Laban in Winter

I

I remembered you for your whitewashed walls and the old trees which grew in the old gardens;

This was the old world, before colour, and as a child I hated the monochrome ekra;

I shuddered behind feeble old people in their twilight chairs –

Which they had us push out into the winter-sun’s verandah;

I remembered your old people smell and the old people love for young kisses –

That world is gone now,

My grandfather is gone

And most of his nephews.

All that’s left is men stumbling in bars, secretly whispering desires to other men.

 

II

At kha-ieid‘s – under an old conifer with spiky cones – once I found a baby sparrow

I tried to protect it from the hounds –

Uncle Eric’s best mates.

Into the temple of my palms, I took it.

Suddenly from deep within me

A sudden impulse – to crush it into a feather ball – arose.

What stopped me, I wonder,

Was it the thought of blood that calmed my systole,

Was it the eventuality of squirming that blunted my lust?

Whatever it was, it quietened my mind;

I don’t know if the chick survived the season

But we both made it through that hour.

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Wan Phai Ban Pynbha Biang

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Sa shi sien, la kha biang ia me, la kynmaw ieid biang namar ba ki wah ki la rngat bad ki miet, kjam. Mynta ki sla ki la iap bad ki lum, syllen. La dei ka por wad jingkyrmen biang. Kumta hi ha ki sngi kha. Man u snem u wan noh ha PB, bad ki briew kim klet ban wan mane ia u. Ki wan dem ha me uba sympat ia ki nongkhayi; ha iew.

Ki thrang ban iohi ia ka jingwan arsien jong me. Kumno men wan? Kum ka eriong bad leilieh? Kum ka wait bad sum? Kum u jumai bad ding? Ne kum ka Pyrem bad ki sla jyrngam? Kum ka Erbatemon bad um pjah? Kum ka Jingkmen bad ki kot thymmai?

Wan, wan ban pynbha biang. Tangba lada me wan, kyrsiew shwa, kum ia u Lazarus, ia kito ki ba shah thang im ha ki por iakhih ki sengbhalang. Kyrsiew ia baroh kiba shah thombor tang namarba ki pher na ngi. Kyrsiew ia kito kiba pynrit mynsiem ha khmat kiba heh, kumjuh kiba shah bein tang namarba kim mane ia me. Kyrsiew khamtam ia ki dohnud maw jong ki nongbud jong me. Pynum ia u thah uba sop ia ki mynsiem jong ki.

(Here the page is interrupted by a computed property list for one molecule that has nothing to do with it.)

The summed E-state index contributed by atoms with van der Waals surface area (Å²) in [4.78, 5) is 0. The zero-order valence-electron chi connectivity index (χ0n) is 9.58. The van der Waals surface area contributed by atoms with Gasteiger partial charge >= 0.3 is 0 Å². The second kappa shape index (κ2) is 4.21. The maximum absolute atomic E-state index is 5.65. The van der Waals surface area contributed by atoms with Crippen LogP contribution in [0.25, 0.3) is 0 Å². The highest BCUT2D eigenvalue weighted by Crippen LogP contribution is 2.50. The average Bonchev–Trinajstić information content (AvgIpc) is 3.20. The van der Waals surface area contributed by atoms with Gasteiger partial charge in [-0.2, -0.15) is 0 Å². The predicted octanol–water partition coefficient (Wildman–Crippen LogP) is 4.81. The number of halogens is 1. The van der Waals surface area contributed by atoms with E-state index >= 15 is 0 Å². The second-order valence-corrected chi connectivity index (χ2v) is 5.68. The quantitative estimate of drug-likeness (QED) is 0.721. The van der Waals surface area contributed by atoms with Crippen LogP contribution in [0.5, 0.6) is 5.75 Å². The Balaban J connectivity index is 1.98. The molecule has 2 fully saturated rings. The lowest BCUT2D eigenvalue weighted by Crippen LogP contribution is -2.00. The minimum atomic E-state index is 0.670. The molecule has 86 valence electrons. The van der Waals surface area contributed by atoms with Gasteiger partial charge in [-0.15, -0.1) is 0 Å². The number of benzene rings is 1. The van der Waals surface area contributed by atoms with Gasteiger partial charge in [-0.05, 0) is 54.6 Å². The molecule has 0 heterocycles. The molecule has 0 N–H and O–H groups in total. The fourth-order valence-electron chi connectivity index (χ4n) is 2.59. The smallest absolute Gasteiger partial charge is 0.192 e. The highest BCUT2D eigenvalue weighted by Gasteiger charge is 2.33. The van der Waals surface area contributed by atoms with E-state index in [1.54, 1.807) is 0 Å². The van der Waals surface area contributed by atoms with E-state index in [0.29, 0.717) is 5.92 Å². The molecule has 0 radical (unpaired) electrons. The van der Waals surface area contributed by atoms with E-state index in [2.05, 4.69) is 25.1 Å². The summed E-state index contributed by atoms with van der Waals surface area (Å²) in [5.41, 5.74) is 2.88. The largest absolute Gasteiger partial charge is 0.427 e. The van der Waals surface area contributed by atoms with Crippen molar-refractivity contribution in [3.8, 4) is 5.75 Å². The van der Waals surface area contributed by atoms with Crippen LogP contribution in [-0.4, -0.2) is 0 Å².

Wan, wan ban pynbha biang. Ai biang ha ka Elaka Sutnga bad Elaka Narpuh ia ki tyllong um ba khuid, kibym ai jingpang ia kiba dih ne sum ha ki. Kumjuh ha Byrnihat bad Nongtalang.

Lada me wan ban pynbha shisha, pynbha ia kine ki khlur rit bad ophisar kiba shong ha khmat iingmane. Pyni ka dur shisha jong me ha ki. Ba me kham ia jan bad ki nongkhrong ban ia ki saipan, ba me shong bad ki nongdiekwai, ba mem pat ju poi sha Times Square, ba mem shym beh ia ka burom ne spah hapor ba me dang im ha pyrthei.

Lada me wan shisha, wan biang na trep na sem mrad; wan biang kum u nongpynim jong ka shnong ka thaw; u nongpyrsad mynsiem ia ka imlang sahlang; wan biang kum u nongpyllait im ia ki mraw.

Winter|Hope

How I waited all November for December to come.
How we struggled through that last exam with
Early morning revision and numb hands and cold faces –
Shivering but knowing that it would be over soon enough –
How we trained ourselves to hope back then.
Then, time to bring out the tops and strings and dares;
Time to roll about in dirt until cheeks cracked and

Noses ran when the sun was out; and if not, we crammed
Around the fireplace waiting for the small flame to ignite the coals and wood.

And we played dar-dar among the woods of the adjoining Juniorate – hiding in the strangest nooks.
We crowed at the sun like Lost Boys, we danced in a ring like Lost Boys –
Though we had no idea who they were nor were we boys only.

Nor was it always easy – winter – the neighbourhood
Always reminded me which family I belonged to.
I resented it bitterly but there I was –
Khasi stuck in my throat, wearing clean clothes everyday –
But when the games were in motion, we forgot all about that.
Under earth and leaves, I was like everyone else by the end of the day.

When they turned 16, some discovered cigarettes, sex and beer.
I didn’t – it frightened me then – winter – waiting for friends to go home.
And in the neighbourhood, no one was playing dar-dar anymore.